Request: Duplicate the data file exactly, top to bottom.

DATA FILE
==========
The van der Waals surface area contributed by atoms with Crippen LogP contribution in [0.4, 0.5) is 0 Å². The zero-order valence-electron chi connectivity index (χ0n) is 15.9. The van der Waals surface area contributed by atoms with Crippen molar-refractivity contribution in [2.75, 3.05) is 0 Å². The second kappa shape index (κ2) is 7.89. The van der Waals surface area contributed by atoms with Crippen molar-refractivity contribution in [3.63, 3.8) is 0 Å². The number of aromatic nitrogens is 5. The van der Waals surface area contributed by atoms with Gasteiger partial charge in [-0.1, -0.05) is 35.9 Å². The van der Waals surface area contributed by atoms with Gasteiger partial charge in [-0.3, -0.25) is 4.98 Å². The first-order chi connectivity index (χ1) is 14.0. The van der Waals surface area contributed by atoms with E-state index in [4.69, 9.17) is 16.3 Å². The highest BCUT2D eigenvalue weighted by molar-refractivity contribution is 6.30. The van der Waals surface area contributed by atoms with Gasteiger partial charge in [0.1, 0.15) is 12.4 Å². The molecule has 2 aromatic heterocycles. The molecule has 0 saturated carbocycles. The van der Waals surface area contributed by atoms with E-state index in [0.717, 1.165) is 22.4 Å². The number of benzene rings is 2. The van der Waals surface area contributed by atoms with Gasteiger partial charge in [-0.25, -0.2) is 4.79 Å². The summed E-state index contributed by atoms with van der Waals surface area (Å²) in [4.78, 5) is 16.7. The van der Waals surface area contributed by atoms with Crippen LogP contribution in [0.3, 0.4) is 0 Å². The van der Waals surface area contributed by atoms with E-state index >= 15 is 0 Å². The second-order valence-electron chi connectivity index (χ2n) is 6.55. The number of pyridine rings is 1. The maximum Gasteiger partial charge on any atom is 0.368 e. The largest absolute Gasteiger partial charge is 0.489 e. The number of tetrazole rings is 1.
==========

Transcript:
The van der Waals surface area contributed by atoms with Crippen LogP contribution in [0.4, 0.5) is 0 Å². The zero-order valence-electron chi connectivity index (χ0n) is 15.9. The van der Waals surface area contributed by atoms with Crippen molar-refractivity contribution in [2.75, 3.05) is 0 Å². The second kappa shape index (κ2) is 7.89. The van der Waals surface area contributed by atoms with Crippen molar-refractivity contribution in [3.63, 3.8) is 0 Å². The number of aromatic nitrogens is 5. The van der Waals surface area contributed by atoms with Gasteiger partial charge in [-0.1, -0.05) is 35.9 Å². The van der Waals surface area contributed by atoms with Gasteiger partial charge in [-0.3, -0.25) is 4.98 Å². The first-order chi connectivity index (χ1) is 14.0. The van der Waals surface area contributed by atoms with E-state index in [4.69, 9.17) is 16.3 Å². The highest BCUT2D eigenvalue weighted by molar-refractivity contribution is 6.30. The van der Waals surface area contributed by atoms with Gasteiger partial charge in [0.1, 0.15) is 12.4 Å². The molecule has 2 aromatic heterocycles. The molecule has 0 saturated carbocycles. The van der Waals surface area contributed by atoms with E-state index in [0.717, 1.165) is 22.4 Å². The number of benzene rings is 2. The van der Waals surface area contributed by atoms with Gasteiger partial charge in [-0.25, -0.2) is 4.79 Å². The summed E-state index contributed by atoms with van der Waals surface area (Å²) in [4.78, 5) is 16.7. The van der Waals surface area contributed by atoms with Crippen LogP contribution in [0.3, 0.4) is 0 Å². The van der Waals surface area contributed by atoms with E-state index >= 15 is 0 Å². The second-order valence-electron chi connectivity index (χ2n) is 6.55. The number of pyridine rings is 1. The maximum Gasteiger partial charge on any atom is 0.368 e. The largest absolute Gasteiger partial charge is 0.489 e. The number of tetrazole rings is 1.